“In the economies in Southern Europe, there generally didn’t seem to be the pressure to become more globally competitive. That has changed now, and everyone in Spain, Italy and Portugal seems to understand the need to become more competitive in a global world. They had to bring down labor costs and deregulate. That is now starting to happen, and we are seeing the initial benefits already. I think the important thing for Europe now is that they continue on that path in the coming years.”
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What Are the Risks?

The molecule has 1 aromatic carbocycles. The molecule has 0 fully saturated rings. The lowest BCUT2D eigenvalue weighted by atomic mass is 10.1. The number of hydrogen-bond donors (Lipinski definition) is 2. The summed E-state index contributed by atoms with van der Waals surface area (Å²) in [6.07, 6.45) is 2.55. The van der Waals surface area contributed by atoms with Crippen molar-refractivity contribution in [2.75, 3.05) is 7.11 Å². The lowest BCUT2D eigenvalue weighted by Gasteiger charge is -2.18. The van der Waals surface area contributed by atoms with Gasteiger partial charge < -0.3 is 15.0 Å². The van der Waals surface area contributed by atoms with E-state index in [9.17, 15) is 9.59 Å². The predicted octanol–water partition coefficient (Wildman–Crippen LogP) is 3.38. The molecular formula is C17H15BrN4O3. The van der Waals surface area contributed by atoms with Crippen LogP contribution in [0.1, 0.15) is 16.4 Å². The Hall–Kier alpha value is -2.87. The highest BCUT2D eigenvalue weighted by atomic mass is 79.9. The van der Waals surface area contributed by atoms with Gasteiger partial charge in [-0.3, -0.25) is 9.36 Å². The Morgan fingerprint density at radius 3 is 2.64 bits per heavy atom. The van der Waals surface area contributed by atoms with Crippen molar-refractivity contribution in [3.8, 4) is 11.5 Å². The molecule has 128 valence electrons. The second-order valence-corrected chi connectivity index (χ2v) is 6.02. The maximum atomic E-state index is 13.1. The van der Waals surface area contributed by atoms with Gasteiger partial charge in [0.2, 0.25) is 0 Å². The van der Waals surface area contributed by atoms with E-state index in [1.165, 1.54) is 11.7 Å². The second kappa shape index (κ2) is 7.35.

All investments involve risk, including possible loss of principal. The value of investments can go down as well as up, and investors may not get back the full amount invested. Stock prices fluctuate, sometimes rapidly and dramatically, due to factors affecting individual companies, particular industries or sectors, or general market conditions. Special risks are associated with foreign investing, including currency fluctuations, economic instability, and political developments. Investments in developing markets involve heightened risks related to the same factors, in addition to those associated with their relatively small size and lesser liquidity. Current political uncertainty surrounding the European Union (EU) and its membership may increase market volatility. The financial instability of some countries in the EU, including Greece, Italy and Spain, together with the risk of that impacting other more stable countries may increase the economic risk of investing in companies in Europe.